Few, no make that no, game interests me overall than chess. The basic game most of us are at least generally familiar with is a classic, and it has spawned so many interesting chess variants, and other games borrowing elements from its design, that it remains a game I admire greatly.That said, there is no reason game designers can't improve on, or makes changes so, that new chess variants don't hold charms of their own.Enter Jeff Knight who created Plunder Chess in 1988.Plunder Chess is a game that is immediately familiar in as much as the piece array is that of western chess, and the pieces move in the same, well-understood fashion.So what makes Plunder Chess different? Well Knight has added an element to the game that is reminiscent of Shogi (Japanese Chess). In Shogi captured pieces can be brought back into play on the side of the captor.Knight has added some of that flavour to western chess, albeit in a distinctly different way.In Plunder Chess when a piece captures another piece, it essentially captures the movement of the piece taken, which it can use once on some subsequent move.The simple mechanic adds a whole new dimension to the game. A rook which captures a knight can suddenly attack with a knight's jump on a subsequent move. With each capture the abilities of pieces grow, and the resulting strategies for both offence and defence change.A knight that can move as a queen adds a different dimension to the game, even if the queen move can only be used once.To his credit, designer Knight has come up with a simple, and ingenious way to track what pieces have enhanced powers.There are a set of collars, each representing the standard chess pieces, so for example two bishop collars. If a knight captures a bishop, you simply slip a collar over the knight piece, and it is easy to see it has enhanced movement potential, and what that movement is. The method works easily, with little disruption to the game.Once the enhanced move is used, the collar is removed.The game, since it uses a standard chess set and board, also facilitates playing basic chess, so when purchasing this set, it is in essence a two-for-one proposition.In terms of pieces, the design is sort of nouveau in nature, with the pieces tall, and slender, to facilitate the collars. The unique look is most noticeable on the knight.The weight of the pieces is good.The pieces can be purchased with, or without a board, again a nice option since many will have suitable board options.In terms of chess variants Plunder Chess is easy to pick up since there are no new pieces, or unique moves introduced, yet the 'plunder' mechanic adds a new feel to an old game, adding many new options to the game's strategy. The combination of familiarity, and new games options make this one a winner.A simple concept pulled off smoothly to create a compelling chess variant very much worth picking up.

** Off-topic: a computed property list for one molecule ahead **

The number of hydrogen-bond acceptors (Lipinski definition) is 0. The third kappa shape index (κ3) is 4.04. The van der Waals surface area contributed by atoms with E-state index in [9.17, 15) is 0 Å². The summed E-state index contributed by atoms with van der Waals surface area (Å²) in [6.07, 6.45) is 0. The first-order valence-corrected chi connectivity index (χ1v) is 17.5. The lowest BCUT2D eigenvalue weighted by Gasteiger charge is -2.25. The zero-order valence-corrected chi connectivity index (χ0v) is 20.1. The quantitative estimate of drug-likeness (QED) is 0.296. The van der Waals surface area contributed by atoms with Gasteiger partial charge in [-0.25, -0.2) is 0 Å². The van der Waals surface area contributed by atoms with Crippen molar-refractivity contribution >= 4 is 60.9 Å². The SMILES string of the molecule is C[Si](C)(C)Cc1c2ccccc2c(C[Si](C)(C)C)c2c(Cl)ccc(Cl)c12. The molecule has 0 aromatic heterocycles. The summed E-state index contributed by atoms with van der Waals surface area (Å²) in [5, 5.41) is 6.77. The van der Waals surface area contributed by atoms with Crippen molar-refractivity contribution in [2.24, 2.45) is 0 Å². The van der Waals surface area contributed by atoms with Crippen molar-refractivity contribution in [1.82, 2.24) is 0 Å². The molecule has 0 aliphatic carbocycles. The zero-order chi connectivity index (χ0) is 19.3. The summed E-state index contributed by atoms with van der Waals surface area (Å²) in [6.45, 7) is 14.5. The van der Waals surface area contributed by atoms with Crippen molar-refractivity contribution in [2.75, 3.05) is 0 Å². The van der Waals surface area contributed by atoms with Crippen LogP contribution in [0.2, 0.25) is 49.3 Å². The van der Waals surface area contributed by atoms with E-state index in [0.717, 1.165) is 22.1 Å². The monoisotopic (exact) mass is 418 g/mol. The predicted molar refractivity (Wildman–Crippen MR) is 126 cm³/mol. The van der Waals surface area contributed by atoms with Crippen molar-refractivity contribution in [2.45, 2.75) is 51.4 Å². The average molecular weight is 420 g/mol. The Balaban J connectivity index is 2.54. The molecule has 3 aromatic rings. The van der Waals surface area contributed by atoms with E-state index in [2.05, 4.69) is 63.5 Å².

Review first appeared in Yorkton This Week newspaper Feb. 25, 2009 - Yorkton, SK. Canada